Call to Action

The Calouste Gulbenkian Foundation is a Portuguese institution, established in perpetuity, with the statutory goal of undertaking charitable, artistic, educational and scientific activities. Committed to all humankind, its mission is to support sustainable development by actively promoting the well-being and quality of life of vulnerable groups in the population, and in balance with environmental protection and economic prosperity.


Humanity today faces a severe and unprecedented climate crisis with devastating consequences for people, nature and the economy.

The past five years have been the hottest on record [1] and 2020 may well be the warmest or second warmest year ever [2]. The global temperature rise, caused by excessive greenhouse gas emissions, is disturbing the Earth’s balance. Heat waves, severe droughts, fires, melting glaciers, ocean acidification and rising sea levels are devastating effects that are increasingly more likely to occur [3]. Besides the serious environmental impacts, such as biodiversity loss and the collapse of natural ecosystems, climate change also affects essential components of human well-being and socio-economic development, most notably public health, access to safe drinking water and clean air, sufficient food and secure shelter.

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© DR

In 2019, extreme weather events caused natural disasters at a rate of one per week. In July 2020, floods in India, Nepal and Bangladesh killed more than 300 people and displaced millions more. Severe drought and the resulting food shortages in 2019 saw 45 million people at risk of hunger in 14 African countries. According to the World Bank [4], up to 143 million people in Sub-Saharan Africa, Latin America and South Asia could be forced to leave their homes by 2050 due to rising sea levels, water shortages or crop loss. It is also estimated that the climate crisis could push an additional 100 million people into extreme poverty worldwide by 2030 [5].

According to the World Health Organization, between 2030 and 2050 climate change is expected to cause up to 250,000 additional deaths per year, from malnutrition, malaria, diarrhoea and heat stress [6]. Countries with weak health infrastructures, mostly in developing countries, will be the least able to respond to these threats [7].  In this regard, the Covid-19 pandemic has highlighted the large pool of scientific evidence supporting the clear link between climate change and biodiversity loss and the serious threats to public health, such as the spread of serious infectious diseases like Ebola, the bird flu, MERS-CoV and, more recently, Covid-19 [8]. Today, more than 75% of new infectious diseases originate in animals, and climate change scenarios in Europe increase the risk of the introduction or re-introduction of various diseases, such as malaria, dengue, leishmaniasis, European encephalitis or Lyme disease.

Without drastic change, humanity will continue to face these consequences particularly those who are most vulnerable.

© DR
© DR

The warning made by the IPCC in its 2018 special report is clear: if we do not limit global warming to 1.5ºC above pre-industrial levels by the end of the century, the impacts on people and natural ecosystems will multiply, culminating in a doomsday scenario [9]. To stop this from happening, we must cut greenhouse gas emissions by 45% by 2030, in other words, 7.6% per year between 2020 and 2030. Yet, Earth’s average temperature had risen 1.1ºC above pre-industrial levels by the end of 2019 and CO2 emissions increased 1.5% per year over the last decade [10]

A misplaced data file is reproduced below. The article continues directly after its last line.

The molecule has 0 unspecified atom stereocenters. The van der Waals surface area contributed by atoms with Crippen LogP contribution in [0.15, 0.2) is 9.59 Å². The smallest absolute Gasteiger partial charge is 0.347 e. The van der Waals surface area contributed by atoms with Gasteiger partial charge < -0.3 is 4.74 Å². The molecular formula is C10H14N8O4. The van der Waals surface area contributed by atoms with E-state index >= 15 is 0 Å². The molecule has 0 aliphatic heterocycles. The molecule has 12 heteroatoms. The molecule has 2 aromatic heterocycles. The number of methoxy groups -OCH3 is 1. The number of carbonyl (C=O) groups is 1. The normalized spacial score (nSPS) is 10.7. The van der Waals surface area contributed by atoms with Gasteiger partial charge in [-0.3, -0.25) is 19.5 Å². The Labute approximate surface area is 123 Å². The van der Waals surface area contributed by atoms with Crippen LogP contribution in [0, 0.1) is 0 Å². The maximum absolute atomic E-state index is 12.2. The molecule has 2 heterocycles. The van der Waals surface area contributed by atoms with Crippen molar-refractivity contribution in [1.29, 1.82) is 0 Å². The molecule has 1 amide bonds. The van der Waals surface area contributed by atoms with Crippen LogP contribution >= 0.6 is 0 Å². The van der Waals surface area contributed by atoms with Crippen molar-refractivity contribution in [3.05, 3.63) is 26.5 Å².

Numbers don’t lie and time doesn’t stand still. The response to the climate emergency includes the need for immediate, structural and systemic change across different aspects of society, calling for action by governments, businesses, non-governmental organisations, foundations and people towards carbon-neutral growth.

The Covid-19 pandemic has shown just how vulnerable the current development model is to global human-induced changes linked to significant environmental, social, economic and technological risks. But it has also highlighted the importance of being able to adapt and anticipate management of the different current and future crises, including the climate emergency, the loss of biodiversity, the scarcity of drinking water, the environmental degradation and the increase of social inequalities. Resilience has become key to building the future of humanity.

We must therefore adopt integrated responses that contribute to a robust and inclusive transition, tackle the challenges of the 21st century, uphold the principles proposed in the UN 2030 Agenda and that put the sustainability of the planet and human societies first.

The transition to a climate-neutral society is both urgent and a unique opportunity to build a future based on a symbiosis between society and the environment underpinned by a sustainable economic system that creates prosperity and well-being.

The Calouste Gulbenkian Foundation aims to contribute to this transition. Committed to all humankind, the Foundation’s mission is to support sustainable development by actively promoting the well-being and quality of life of vulnerable groups in the population, while maintaining a balance between protecting the environment and economic prosperity.

The Gulbenkian Prize for Humanity underscores the Foundation’s commitment to urgent climate action. It is the Foundation’s hope that this initiative will help mitigate the negative effects of climate change on people, the environment and the economy, and promote a society that is more resilient and better prepared for future global change, while protecting the most vulnerable.